Adopt victim-centric approach in trafficking cases: CJ

Adopt victim-centric approach in trafficking cases: CJ

High Court Chief Justice L Narayana Swamy speaks with High Court Judge Arvind Kumar on the seminar with judicial officials on the Karnataka Law Services Authority and the High Court Legal Services Committee on Sunday.

Judicial officers in the state should adopt a victim-centred approach while dealing with human trafficking cases, acting Chief Justice of Karnataka High Court Justice L Narayana Swamy said.

Speaking at a judicial colloquium on anti-human trafficking at the High Court of Karnataka on Sunday, Justice Swamy said judicial officers should go beyond the judicial privileges to actively protect the rights of victims.

Referring to the devadasi system, he said customs and traditions causing harassment should be eliminated.

“Same goes for economic and social conditions that create vulnerable communities who fall prey to trafficking. If you are a district officer, you must see to it that these problems are eliminated. Judicial officers can contribute to reform through legal service authorities and ensure a better conviction rate,” Justice Swamy said.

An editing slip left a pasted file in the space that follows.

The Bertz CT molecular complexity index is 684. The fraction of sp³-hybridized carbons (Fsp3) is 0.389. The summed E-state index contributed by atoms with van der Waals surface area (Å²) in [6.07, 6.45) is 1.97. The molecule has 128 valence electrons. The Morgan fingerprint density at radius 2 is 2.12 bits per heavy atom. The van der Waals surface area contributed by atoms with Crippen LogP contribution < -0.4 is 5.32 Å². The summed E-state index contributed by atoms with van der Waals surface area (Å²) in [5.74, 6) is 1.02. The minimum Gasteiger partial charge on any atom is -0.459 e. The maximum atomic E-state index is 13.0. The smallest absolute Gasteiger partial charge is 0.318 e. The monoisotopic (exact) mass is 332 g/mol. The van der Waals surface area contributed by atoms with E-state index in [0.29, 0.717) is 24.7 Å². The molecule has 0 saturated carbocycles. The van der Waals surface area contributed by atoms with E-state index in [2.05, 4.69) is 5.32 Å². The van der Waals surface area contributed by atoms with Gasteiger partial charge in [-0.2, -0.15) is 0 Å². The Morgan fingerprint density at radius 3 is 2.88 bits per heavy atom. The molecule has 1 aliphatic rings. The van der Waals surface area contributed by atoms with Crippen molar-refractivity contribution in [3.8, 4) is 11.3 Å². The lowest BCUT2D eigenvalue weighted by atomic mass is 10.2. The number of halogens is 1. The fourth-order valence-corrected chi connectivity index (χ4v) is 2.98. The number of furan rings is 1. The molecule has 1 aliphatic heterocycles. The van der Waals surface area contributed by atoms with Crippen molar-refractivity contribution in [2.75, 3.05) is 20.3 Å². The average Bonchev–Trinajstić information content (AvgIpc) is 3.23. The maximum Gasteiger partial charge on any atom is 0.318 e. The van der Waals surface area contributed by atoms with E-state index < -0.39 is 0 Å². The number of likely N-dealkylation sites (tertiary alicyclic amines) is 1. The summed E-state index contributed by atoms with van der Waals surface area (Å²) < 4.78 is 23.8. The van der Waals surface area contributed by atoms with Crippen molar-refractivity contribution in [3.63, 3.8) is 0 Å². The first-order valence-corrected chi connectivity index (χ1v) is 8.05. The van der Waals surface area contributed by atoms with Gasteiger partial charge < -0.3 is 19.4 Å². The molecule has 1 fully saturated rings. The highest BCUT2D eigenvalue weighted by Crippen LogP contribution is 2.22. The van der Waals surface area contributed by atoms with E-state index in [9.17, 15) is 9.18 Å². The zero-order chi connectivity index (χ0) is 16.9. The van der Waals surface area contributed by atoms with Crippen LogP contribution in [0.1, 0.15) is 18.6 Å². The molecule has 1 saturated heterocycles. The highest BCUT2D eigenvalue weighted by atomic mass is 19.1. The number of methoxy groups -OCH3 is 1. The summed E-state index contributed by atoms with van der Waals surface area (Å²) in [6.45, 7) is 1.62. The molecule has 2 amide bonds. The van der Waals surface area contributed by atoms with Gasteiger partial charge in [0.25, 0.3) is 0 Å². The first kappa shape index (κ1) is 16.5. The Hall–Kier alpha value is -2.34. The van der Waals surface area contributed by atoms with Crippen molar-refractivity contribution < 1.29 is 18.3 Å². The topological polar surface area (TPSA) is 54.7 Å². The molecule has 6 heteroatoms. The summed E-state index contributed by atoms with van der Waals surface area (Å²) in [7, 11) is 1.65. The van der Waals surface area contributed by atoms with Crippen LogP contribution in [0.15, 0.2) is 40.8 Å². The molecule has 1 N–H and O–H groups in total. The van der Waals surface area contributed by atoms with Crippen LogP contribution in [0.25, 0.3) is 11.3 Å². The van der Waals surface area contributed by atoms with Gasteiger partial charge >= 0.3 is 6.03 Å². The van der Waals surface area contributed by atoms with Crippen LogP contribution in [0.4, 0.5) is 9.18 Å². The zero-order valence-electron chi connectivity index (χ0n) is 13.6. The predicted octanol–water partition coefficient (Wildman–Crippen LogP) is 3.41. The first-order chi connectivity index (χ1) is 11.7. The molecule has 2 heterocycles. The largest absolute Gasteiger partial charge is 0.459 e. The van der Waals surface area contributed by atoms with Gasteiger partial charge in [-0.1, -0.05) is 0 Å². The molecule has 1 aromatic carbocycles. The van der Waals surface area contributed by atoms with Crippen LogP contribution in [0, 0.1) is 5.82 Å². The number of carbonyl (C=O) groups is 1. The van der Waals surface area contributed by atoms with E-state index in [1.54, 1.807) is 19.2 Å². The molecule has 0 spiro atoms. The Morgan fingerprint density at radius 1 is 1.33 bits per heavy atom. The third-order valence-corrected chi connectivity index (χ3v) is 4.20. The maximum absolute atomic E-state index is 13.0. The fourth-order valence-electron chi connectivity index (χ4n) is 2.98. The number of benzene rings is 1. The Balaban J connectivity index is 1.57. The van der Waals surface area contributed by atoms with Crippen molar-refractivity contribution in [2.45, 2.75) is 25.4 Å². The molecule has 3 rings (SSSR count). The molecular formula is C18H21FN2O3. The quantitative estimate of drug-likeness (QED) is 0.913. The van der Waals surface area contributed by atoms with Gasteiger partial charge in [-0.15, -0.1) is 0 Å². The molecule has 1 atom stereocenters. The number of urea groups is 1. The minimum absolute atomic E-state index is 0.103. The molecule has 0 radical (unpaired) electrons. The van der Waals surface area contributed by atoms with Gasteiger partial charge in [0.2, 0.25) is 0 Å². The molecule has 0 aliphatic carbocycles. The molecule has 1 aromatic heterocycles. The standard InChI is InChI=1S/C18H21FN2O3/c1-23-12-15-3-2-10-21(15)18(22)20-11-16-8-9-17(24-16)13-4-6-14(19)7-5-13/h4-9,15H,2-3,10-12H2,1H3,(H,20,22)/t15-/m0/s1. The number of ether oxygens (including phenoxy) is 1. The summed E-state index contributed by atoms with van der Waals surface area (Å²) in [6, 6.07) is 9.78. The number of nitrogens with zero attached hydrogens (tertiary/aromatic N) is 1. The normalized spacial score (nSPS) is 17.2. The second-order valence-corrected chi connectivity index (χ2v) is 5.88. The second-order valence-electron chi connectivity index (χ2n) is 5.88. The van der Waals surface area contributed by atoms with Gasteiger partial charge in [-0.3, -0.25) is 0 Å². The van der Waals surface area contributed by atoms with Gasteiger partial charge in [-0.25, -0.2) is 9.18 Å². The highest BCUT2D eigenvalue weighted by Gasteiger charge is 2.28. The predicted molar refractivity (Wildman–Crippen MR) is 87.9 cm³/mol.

Justice Aravind Kumar, judge of the high court and chairman of the legal services committee, expressed concern over the low conviction rate in trafficking cases. He pointed out that less than 500 of the 5,000 incidents across the country were actually registered and conviction is achieved in very few of those cases.

Justice Kumar felt India needs a central legislation that can be effectively applied against all forms of human trafficking.

P William Christopher, associate director at International Justice Mission (IJM), said lack of awareness among district-level officers, including deputy commissioners, has been a major challenge in the rescue and rehabilitation of bonded labourers.

“The deputy commissioner has the authority, but directs us to go to the Labour Department, which in turn tells us to approach the Social Welfare Department. Despite guidelines by the central and state governments, there is a huge knowledge gap among district-level officers,” he said.

He said large-scale reforms are needed to ensure that victims of human trafficking and bonded labour get justice without delay. Several judges at the local courts are unaware of amendments to Section 370, making such crimes non-bailable. Victims are scared to speak about perpetrators who are emboldened by bail, Christopher added.

About 200 judges from the lower courts and legal service authorities from all the districts took part in the event organised by the Karnataka State Legal Services Authority and High Court Legal Services Committee.